• US/world watched 9/11, they can bear to see dead Osama. "Was Obama right to withhold bin Laden photos?" May 5th, 2011: "If a nation can be trusted to view the horrors of 9/11 in real time, flip through the Abu Ghraib picture book, witness the made-for-video murder of Daniel Pearl, see images of dead Uday and Qusay on the evening news, and gaze upon pictures of dead soldiers coming home as air freight (photos that President Bush, incidentally, tried to ban in the name of managing the news), then it can be trusted to stomach the last photos of Osama Bin Laden -- and whatever turmoil those photos might cause. Why? Because that's what sort of country the United States is."
  • Photos just show Laden with bullet in head; not too gruesome. Republican U.S. Rep. Peter King, who was among the lawmakers who had the images described to them, played down concerns over the images' gruesomeness, saying, “They're not going to scare people off. Nothing more than you'd expect with a person with a bullet in his head.”[17]
  • Concealing Osama photos infantilizes the nation. Jack Shafer said withholding the photos infantilizes the nation in Response to a May 2011 60 minutes interview by Obama.
  • Why provide detailed descriptions but not offer photos? Barbie Zelizer, author of the recent book About To Die: How News Images Move the Public, finds it paradoxical that the administration would recoil from releasing the photos but gladly provides verbal descriptions of the spectacular raid and Bin Laden's killing. "You can't have it both ways," Zelizer told Jack Shafer of Slate in an interview.[18]


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Con

  • Exulting over Osama's dead photos barbaric, un-American. Harold Evans. "Obama Was Right to Censor the Osama bin Laden Photo." The Daily Beast. May 5th, 2011: "I’d find the exultation of exhibiting the vanquished bin Laden to be obscene, ethically not much different from the Tudors, who liked sticking heads and dismembered torsos around London, or the barbarians of al Qaeda. Obama said it well: 'That’s not who we are. We don’t trot out this stuff as trophies.' It's the jihadists who enjoy celebrating death; we prefer to celebrate life."
  • Gruesome photos will overshadow victory of Osama's death. Philip Gourevitch. "Don't release the photos." New Yorker. May 3rd, 2011: "ABC News is reporting that the first image of bin Laden that the White House may show us is 'bloody and gruesome, with a bullet wound to his head above his left eye.' If it’s released, this is the image that will instantly supplant every other account of Sunday’s raid as the iconic representation of America’s moment of triumph over its most wanted enemy. Is that what we want—the official equivalent of the Saddam hanging video? Did we learn nothing from the past decade about the overwhelming power of crude images of violence to define and polarize our historical moment? The Abu Ghraib photographs were unofficial documents of an official policy that was supposed to be kept secret, but if nothing else, they should have taught us that a photograph of the violence you inflict is always, in very large measure, a self-portrait. In getting rid of bin Laden, Obama as made the greatest step yet toward being able to put that era behind us. Do we want a photo of bin Laden’s bullet-punctured skull to eclipse this moment?"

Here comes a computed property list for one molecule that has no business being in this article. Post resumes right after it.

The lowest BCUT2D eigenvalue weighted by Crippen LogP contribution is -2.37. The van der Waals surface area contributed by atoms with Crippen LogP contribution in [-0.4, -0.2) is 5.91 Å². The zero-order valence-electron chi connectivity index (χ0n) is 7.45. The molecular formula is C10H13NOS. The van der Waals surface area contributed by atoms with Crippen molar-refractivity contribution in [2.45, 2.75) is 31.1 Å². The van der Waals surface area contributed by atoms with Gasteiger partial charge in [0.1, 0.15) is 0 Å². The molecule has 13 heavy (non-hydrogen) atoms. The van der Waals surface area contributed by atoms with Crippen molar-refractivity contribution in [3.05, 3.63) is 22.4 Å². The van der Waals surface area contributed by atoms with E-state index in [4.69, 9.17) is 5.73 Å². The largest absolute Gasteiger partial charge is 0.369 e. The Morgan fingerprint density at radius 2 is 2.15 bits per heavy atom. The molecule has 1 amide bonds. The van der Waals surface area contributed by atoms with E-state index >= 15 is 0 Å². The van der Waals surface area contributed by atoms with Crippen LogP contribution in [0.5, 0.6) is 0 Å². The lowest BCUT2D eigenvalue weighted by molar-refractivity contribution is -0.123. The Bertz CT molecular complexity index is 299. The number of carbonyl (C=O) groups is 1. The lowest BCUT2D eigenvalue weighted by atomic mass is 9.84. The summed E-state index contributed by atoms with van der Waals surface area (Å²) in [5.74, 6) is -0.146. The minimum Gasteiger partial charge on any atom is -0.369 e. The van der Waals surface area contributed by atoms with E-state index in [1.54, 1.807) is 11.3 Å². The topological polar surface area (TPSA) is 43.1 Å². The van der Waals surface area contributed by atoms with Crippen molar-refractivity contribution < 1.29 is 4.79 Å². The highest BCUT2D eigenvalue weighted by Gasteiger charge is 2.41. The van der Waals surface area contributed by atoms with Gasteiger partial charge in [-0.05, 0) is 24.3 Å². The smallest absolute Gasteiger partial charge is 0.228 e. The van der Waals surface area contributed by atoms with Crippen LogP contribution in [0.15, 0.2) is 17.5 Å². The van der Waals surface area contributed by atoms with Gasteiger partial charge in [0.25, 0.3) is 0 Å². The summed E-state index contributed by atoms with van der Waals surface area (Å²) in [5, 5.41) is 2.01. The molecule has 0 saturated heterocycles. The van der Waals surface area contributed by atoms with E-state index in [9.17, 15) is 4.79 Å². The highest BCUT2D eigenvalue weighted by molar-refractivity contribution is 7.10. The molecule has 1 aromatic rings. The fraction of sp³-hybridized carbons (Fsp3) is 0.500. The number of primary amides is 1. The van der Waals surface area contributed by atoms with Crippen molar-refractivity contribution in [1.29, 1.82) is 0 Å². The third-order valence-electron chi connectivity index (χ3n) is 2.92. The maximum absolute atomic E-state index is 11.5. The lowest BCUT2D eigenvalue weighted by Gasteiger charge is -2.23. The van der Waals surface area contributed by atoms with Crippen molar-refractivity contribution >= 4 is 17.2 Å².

• Withholding photos resists blood-lust, morbid curiosity. Most people want to see the photos out of a morbid curiosity, or due to an even more pernicious blood-lust. This should not be catered to. It is a barbaric desire that has been satisfied many times in the past, but that a modern America need not satisfy.
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Freedom of information: Is there a free info imparative?

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Pro

  • Bin Laden death photos are part of public news record. Barbie Zelizer, author of the recent book About To Die: How News Images Move the Public, says the photos are "part of the record, part of the news event."[19]
  • US has history of releasing photos of killed enemies. "There Once Was A Time When The U.S. Military Enjoyed Spiking The Football," wrote The Smoking Gun. The staff generated a series of WWII-era newsreel reports of U.S. officials killing Nazis via firing squad and hanging. If the practice was common in recent US history, why should we look down upon it now?[20]
  • Obama allowed photos of dead soldiers, why not Osama? The Drudge Report recounts when in 2009 that the president lifted the 18-year-old military policy banning photographs of flag-draped coffins. It wonders aloud that the death-related photos didn't seem to bother him then. Why now?[21]
  • Withholding photos fosters damaging debate on issue. Why draw this debate out? Withholding the photos is creating more debate and animosity within the USA than releasing them would. Avoiding such divisiveness at a time when Americans should be celebrating is very important.
  • Concealing Osama photos sets bad precedent on gruesome news.


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Con

  • Just to withhold Osama photos for national security reasons. It is clearly acceptable for the Commander in Chief to withhold information if there is a clear national security imperative in doing so. Obama has judged that releasing the photos would irritate the Muslim world and incite further incidence of violence and terrorism. On this basis, withholding them is clearly justified. [See below for arguments on why releasing the photos could be a national security risk.


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Pro/con sources